Perspectives of Hands-On
Science Teaching

David L. Haury and Peter Rillero, 1994
7. What are some strategies for helping students work in groups?

"The teacher, acting as the director of research, with students working as science-research teams always has been a great way to teach science" (Small & Petrek, 1992, p. 30). Some see group work as particularly important in science classrooms. In addition to developing social skills and facilitating classroom management, working in teams reflects the way science is practiced. Science itself is a collaborative, cooperative enterprise. As Johnson and Johnson (1991) observe, just scan the list of articles in any issue of Science or other scientific journal and count the number of authors associated with each article. Scientists work in teams. As Rutherford and Ahlgren (1990, p. 189) point out, "the collaborative nature of scientific and technological work should be strongly reinforced by frequent group activity in the classroom." So, how do you facilitate group work in the science classroom?

Teacher Responses

Developer Thoughts

Notes from the literature


Helping students work in groups facilitates hands-on learning and directly engages students in the processes of science. "Doing science" requires learning skills associated with communication and cooperation as well as procedures associated with inquiry. In some cases it is beneficial to assign roles (with "job titles") to members of groups and to consciously establish heterogeneous groupings. It also seems important to communicate explicit expectations for both individuals and groups and to structure activities so interdependence is essential to successfully completing the assigned tasks. It is also important, however, to not provide too much direct guidance to groups; collaborative problem solving is to be encouraged over "getting the right answers."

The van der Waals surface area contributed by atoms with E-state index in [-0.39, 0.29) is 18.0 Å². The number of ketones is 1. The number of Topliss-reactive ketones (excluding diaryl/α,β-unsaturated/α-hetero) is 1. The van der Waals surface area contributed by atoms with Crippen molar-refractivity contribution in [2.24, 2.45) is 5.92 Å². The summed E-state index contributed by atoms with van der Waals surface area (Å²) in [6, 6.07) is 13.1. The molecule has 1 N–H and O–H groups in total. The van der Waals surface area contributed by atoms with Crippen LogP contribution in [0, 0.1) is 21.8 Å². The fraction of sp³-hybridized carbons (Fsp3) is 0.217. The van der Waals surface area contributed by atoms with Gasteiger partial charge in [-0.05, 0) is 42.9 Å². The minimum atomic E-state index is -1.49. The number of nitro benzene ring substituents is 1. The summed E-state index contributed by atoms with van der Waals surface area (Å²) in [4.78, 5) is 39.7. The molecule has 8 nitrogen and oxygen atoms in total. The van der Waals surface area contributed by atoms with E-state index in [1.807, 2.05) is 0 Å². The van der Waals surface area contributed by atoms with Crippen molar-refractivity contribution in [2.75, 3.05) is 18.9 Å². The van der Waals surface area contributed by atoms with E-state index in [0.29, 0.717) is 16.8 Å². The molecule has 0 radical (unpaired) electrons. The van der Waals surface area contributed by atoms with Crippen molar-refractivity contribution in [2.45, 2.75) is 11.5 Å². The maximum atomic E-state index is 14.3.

Various cooperative learning strategies seem particularly useful in science classrooms. Variants of the "Jigsaw" approach, for instance, give all students the opportunity to be "experts" and contribute to group learning. For more background on cooperative learning and its many forms, refer to Using Cooperative Learning in Science Education by Patricia Blosser (1992).

In general, once students learned how to work productively in groups, one should resist the temptation to jump in too early and put the students on the right path. An essential part of the learning is finding out how to identify a path of inquiry and negotiate the path in collaboration with others.

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